If you have grown up with the X-Men as I did, you probably know what an overwhelming force of nature Magneto is and what a complex villain he makes. I would dare say that he is, in fact, my favorite villain, period, thanks to his very understandable motives especially by way of his origins largely covered in this 3-issue series.
This series is not for everyone; it does away with the villain’s awesome power completely and much to its advantage, in fact. The knowledge of who he will end up being actually creates a frustration in the reader, making the situation of 1930s-40s Germany that much more frustrating to read through . The knowledge that Max Eisendhart would have, in a future life, waved off the atrocities he had to live through with but a shrug emphasises the sense of powerlessness of the average Jew in those times, forcing the reader to see the era through their eyes. I found myself begging that his powers would manifest at any moment to make it all go away – but it never does. Making Magneto’s anger and contempt at humankind for the atrocities it inflicts that much more righteous when he is able to do something about it.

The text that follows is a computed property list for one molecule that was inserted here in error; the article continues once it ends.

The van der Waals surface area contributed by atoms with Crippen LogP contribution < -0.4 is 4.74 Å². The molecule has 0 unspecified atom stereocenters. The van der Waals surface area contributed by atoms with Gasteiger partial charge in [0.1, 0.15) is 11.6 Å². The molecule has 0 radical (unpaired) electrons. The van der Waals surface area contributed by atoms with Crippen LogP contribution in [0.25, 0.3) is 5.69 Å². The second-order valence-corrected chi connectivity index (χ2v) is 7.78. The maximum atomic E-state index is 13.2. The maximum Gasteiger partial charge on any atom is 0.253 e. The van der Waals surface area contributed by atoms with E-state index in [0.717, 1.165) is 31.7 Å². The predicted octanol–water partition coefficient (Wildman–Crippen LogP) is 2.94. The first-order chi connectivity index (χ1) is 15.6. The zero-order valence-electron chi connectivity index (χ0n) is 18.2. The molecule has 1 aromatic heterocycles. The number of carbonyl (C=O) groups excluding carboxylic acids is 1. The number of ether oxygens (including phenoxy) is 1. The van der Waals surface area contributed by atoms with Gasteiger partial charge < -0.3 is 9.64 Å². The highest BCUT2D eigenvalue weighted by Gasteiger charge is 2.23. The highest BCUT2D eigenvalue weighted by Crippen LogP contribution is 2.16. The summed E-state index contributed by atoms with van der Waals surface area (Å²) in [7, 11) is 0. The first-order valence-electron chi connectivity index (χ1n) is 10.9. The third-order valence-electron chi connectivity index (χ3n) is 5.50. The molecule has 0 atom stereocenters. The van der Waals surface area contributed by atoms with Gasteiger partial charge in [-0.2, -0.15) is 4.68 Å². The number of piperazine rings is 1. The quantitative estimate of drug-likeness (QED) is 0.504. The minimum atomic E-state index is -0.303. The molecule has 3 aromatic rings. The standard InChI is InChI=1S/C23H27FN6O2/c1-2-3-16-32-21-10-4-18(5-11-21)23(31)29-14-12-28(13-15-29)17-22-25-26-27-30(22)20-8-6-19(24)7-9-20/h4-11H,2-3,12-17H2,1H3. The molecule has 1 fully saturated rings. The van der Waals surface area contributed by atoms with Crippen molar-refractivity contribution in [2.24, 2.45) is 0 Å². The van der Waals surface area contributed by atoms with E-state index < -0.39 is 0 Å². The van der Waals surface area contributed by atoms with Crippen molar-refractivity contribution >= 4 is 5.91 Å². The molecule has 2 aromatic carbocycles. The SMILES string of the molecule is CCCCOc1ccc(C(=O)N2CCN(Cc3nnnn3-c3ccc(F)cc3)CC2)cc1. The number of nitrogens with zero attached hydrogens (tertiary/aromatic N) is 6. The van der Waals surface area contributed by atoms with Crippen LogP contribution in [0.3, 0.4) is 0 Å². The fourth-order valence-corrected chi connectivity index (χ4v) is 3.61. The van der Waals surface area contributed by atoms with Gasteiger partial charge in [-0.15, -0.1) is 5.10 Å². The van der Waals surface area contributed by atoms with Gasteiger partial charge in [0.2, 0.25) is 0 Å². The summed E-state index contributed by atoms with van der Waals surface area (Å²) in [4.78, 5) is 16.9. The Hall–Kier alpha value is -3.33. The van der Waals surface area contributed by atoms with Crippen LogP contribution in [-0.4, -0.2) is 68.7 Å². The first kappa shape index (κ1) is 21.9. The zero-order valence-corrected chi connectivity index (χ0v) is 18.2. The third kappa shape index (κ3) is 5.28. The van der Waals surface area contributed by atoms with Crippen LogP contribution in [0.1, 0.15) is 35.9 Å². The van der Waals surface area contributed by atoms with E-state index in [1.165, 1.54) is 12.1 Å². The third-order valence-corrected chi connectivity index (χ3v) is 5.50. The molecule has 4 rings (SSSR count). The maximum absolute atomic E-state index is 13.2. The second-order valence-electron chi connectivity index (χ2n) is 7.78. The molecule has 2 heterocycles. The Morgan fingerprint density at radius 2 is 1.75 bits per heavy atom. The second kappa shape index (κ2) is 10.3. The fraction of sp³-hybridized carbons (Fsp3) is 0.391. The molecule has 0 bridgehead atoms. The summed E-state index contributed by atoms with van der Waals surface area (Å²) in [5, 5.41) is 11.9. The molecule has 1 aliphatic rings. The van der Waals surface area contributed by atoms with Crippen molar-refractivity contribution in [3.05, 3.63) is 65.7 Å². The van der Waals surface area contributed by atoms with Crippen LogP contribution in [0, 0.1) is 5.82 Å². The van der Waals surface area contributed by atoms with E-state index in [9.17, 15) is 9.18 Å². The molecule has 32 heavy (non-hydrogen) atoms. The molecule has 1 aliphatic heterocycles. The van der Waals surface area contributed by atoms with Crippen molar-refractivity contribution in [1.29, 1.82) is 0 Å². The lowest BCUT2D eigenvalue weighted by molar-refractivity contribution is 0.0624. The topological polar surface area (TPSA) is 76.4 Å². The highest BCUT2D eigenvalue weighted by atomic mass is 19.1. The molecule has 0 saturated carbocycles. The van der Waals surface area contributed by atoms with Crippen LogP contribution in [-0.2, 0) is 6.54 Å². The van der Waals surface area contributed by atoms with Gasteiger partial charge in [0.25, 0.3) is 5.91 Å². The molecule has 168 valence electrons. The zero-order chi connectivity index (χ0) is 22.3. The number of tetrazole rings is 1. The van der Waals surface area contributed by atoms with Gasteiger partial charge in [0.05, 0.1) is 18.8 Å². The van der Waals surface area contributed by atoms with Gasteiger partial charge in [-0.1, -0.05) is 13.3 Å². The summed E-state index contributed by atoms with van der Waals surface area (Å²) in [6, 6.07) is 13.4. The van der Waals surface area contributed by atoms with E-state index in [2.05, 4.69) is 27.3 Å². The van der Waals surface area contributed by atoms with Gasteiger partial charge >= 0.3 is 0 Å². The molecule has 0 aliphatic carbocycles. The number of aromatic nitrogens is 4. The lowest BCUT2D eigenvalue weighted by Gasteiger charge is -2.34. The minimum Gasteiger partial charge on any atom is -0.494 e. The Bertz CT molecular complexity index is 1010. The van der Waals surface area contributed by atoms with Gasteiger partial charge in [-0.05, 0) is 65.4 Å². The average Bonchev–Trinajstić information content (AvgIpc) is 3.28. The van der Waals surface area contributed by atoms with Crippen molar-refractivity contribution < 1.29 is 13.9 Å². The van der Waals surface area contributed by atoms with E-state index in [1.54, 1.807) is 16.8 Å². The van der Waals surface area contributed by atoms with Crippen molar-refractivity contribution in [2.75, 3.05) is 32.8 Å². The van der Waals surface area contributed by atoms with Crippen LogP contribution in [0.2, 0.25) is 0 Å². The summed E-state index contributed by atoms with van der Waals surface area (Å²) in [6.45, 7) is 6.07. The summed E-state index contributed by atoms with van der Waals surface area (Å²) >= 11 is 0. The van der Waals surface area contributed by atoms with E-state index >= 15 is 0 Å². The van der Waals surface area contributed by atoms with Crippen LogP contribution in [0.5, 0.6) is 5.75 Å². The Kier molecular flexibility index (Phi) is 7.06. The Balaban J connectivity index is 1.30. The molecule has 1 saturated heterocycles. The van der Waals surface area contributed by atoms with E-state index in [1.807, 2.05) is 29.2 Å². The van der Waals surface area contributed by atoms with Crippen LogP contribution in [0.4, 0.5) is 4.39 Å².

Magneto: Testament review by Raphael Borg